Friday, November 6, 2009. Brakes. Hair. Two Lunches At Antoine's. No Dinner. I

Written by Tom Fitzmorris November 06, 2009 06:19 in

Dining Diary

Friday, November 6, 2009. Brakes. Hair. Two Lunches At Antoine's. No Dinner. I discovered an unexpected benefit of my writing the newsletter the day before it's published. It opens up my Fridays. I will be able to eat lunch again! Get a brake tag! Get a haircut! Stuff like that!

Getting a haircut for me means having a good lunch. I arrived at the Royal Orleans at a little afternoon. I asked my barber Harold Klein--he was hanging at the Rib Room when I passed--to push my appointment forward a touch, so I could expand this rare midday meal. I would go to Antoine's, my lunch venue every Friday for fifteen years--until I got married and, shortly after, tired of hearing MA tell me how going to the same restaurant every week was a waste of my time and money.

Oysters Bonne Femme at Antoine's.There was an element of research in this lunch. Antoine's has a new lunch specials menu, which I need to know about for the commercials I ad lib for them. I would bring it up if Mary Ann brought it up. But wait! She's not even in town! Off pretending to be a political force in Washington! Well, by gosh, I'm just going to enjoy this purely, then, and not pretend to be working.

But those specials are intriguing. Antoine's began running a pair of the for $18.40 early in the summer to attract the locals. It must have worked. They've decided to keep it going, and change the offerings now and then. The repast is modest enough that I could sample both lunch options in a single meal. The first appetizer is an old but neglected Antoine's classic, oysters bonne femme. It's a little casserole of oysters, crabmeat, green onions, and a veloute made with blond roux and oyster water, topped with a sprinkle of shredded cheese and bread crumbs. A good little dish, with a bit more white pepper heat than usual. Very good.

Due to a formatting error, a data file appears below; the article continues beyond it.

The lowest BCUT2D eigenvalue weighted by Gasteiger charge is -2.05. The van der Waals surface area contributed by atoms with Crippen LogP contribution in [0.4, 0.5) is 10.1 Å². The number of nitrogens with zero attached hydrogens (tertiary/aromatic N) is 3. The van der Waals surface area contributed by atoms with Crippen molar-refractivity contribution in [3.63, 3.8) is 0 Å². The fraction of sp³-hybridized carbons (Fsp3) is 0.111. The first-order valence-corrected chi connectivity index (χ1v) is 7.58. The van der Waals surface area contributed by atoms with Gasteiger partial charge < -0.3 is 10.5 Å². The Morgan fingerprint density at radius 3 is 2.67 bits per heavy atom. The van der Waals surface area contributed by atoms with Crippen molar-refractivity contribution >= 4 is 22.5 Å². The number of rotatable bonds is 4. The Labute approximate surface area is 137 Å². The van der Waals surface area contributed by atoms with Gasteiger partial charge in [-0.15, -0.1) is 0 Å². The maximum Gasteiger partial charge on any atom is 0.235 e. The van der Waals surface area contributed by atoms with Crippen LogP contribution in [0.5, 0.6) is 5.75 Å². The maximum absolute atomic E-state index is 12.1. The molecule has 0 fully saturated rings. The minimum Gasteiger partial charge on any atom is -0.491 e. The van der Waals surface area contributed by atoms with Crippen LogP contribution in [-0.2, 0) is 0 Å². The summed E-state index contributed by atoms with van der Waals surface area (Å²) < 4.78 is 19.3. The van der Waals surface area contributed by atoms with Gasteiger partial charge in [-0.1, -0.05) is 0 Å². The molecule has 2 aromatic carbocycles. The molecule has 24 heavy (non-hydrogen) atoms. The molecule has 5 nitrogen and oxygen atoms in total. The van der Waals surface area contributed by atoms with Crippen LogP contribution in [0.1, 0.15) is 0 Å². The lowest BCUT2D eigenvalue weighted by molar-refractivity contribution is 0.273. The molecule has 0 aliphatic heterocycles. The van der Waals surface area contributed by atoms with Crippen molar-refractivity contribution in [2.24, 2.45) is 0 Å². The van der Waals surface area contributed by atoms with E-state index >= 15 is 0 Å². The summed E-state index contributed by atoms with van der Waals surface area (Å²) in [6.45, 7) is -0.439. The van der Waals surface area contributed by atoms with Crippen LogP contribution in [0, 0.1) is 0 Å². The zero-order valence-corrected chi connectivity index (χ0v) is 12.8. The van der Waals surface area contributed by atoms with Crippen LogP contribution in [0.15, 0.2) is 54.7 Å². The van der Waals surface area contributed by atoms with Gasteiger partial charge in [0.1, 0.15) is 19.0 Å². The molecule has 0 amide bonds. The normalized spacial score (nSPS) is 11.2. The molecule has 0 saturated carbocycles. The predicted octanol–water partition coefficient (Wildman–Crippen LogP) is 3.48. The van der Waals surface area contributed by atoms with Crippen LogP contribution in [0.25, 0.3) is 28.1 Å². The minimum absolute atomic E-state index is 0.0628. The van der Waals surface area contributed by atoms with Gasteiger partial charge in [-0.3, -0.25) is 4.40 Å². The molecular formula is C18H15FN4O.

Shrimp Regua, the other starter, is a white shrimp remoulade (as opposed to the orange-red one they've always served), atop a fried red tomato, atop some greens. This is a very fine appetizer, sharp and perky.

The trout on the $18.40 lunch at Antoine's.

The first of the two entrees was trout meuniere, cooked on the grill and hit with a light brown meuniere sauce, with rice on the side. This wasn't what I'd call exciting, and the problem was that the piece of fish was too small to a) cook properly or b) get to the table without getting cold. (It's a long walk from Antoine's kitchen to any of their dining rooms.) The fish needs to be cut thicker. But that presents another problem: they probably hit this price point by using the thin ends of the trout fillets. The things a chef has to balance!

Pork loin lunch at Antoine's.

The other entree possibility is roast pork loin, served with a raspberry demi-glace and some mashed weet potatoes with pecans. The sauce was original and very good, a little sweet but not too. The pork was a shade overcooked, and it could have been sliced thinner, too. But the flavor was good enough to make me happy. The two-course lunch for $18.40 is attractive enough. But I think the four-course lunch for $36.80 is even better.

Harold cut my hair and updated me on local politics, which he clearly follows closely. He also has more than a few politicians as clients. He's also a foodie, and raved about some fish specials Mr. Thieu--the Vietnamese sous chef in the Rib Room upstairs--has been making lately. He says it's by far the best food in the restaurant these days.

That still left time, after I removed myself to the radio station, for a twenty-minute nap on the floor before the show started. This new schedule is great!

After the program, I knocked out a few commercials and left around eight. I thought about going to Andrea's, but I was afraid he'd want me to stay for the wine dinner he's having tonight. The menu doesn't appeal to me. What I really wanted to do was hang in the bar, where Philip Melancon--the long-time pianist in the Bayou Bar at the Pontchartrain Hotel and other venues--is now holding forth every Friday night. He's highly listenable. But I didn't stop as I passed the place by, and the next thing I knew I was in our quiet, dark, empty home.

It occurred to me that I have not heard from the Marys since they left. I tried calling them from home, but they're staying so far out in Maryland that their cellphones wouldn't connect. Maybe they didn't want to talk to me because the health care legislation went through the House. That's what they were there to prevent. No sense bringing that subject up.

**** Antoine's. French Quarter: 713 St. Louis. 581-4422.